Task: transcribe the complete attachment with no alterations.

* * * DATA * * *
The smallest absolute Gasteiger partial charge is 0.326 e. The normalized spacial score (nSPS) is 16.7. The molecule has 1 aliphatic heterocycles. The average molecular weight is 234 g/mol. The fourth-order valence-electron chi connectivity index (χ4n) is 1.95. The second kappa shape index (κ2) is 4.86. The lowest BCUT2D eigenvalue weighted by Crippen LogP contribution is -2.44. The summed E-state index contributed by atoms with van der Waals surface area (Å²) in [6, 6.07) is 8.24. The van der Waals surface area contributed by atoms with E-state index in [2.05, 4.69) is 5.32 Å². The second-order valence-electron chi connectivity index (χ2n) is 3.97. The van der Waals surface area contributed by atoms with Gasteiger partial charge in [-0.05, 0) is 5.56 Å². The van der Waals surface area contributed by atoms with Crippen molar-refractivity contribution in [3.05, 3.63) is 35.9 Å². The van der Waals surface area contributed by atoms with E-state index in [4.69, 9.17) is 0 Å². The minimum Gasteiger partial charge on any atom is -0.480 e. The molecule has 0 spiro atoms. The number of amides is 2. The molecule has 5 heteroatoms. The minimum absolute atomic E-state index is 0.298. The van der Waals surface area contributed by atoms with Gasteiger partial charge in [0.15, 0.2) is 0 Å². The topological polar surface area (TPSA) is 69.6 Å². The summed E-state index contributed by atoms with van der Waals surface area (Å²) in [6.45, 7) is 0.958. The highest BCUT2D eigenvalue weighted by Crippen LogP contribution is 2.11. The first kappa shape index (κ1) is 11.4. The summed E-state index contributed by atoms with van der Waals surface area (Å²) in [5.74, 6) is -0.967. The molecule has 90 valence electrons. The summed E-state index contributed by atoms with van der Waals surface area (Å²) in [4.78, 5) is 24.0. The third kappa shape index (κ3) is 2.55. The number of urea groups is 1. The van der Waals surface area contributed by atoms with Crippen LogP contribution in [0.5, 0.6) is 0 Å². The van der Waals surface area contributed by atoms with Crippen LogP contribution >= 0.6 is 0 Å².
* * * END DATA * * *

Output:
The smallest absolute Gasteiger partial charge is 0.326 e. The normalized spacial score (nSPS) is 16.7. The molecule has 1 aliphatic heterocycles. The average molecular weight is 234 g/mol. The fourth-order valence-electron chi connectivity index (χ4n) is 1.95. The second kappa shape index (κ2) is 4.86. The lowest BCUT2D eigenvalue weighted by Crippen LogP contribution is -2.44. The summed E-state index contributed by atoms with van der Waals surface area (Å²) in [6, 6.07) is 8.24. The van der Waals surface area contributed by atoms with E-state index in [2.05, 4.69) is 5.32 Å². The second-order valence-electron chi connectivity index (χ2n) is 3.97. The van der Waals surface area contributed by atoms with Gasteiger partial charge in [-0.05, 0) is 5.56 Å². The van der Waals surface area contributed by atoms with Crippen molar-refractivity contribution in [3.05, 3.63) is 35.9 Å². The van der Waals surface area contributed by atoms with E-state index in [4.69, 9.17) is 0 Å². The minimum Gasteiger partial charge on any atom is -0.480 e. The molecule has 0 spiro atoms. The number of amides is 2. The molecule has 5 heteroatoms. The minimum absolute atomic E-state index is 0.298. The van der Waals surface area contributed by atoms with Gasteiger partial charge in [0.15, 0.2) is 0 Å². The topological polar surface area (TPSA) is 69.6 Å². The summed E-state index contributed by atoms with van der Waals surface area (Å²) in [6.45, 7) is 0.958. The highest BCUT2D eigenvalue weighted by Crippen LogP contribution is 2.11. The first kappa shape index (κ1) is 11.4. The summed E-state index contributed by atoms with van der Waals surface area (Å²) in [5.74, 6) is -0.967. The molecule has 90 valence electrons. The summed E-state index contributed by atoms with van der Waals surface area (Å²) in [4.78, 5) is 24.0. The third kappa shape index (κ3) is 2.55. The number of urea groups is 1. The van der Waals surface area contributed by atoms with Crippen LogP contribution in [0.5, 0.6) is 0 Å². The van der Waals surface area contributed by atoms with Crippen LogP contribution >= 0.6 is 0 Å².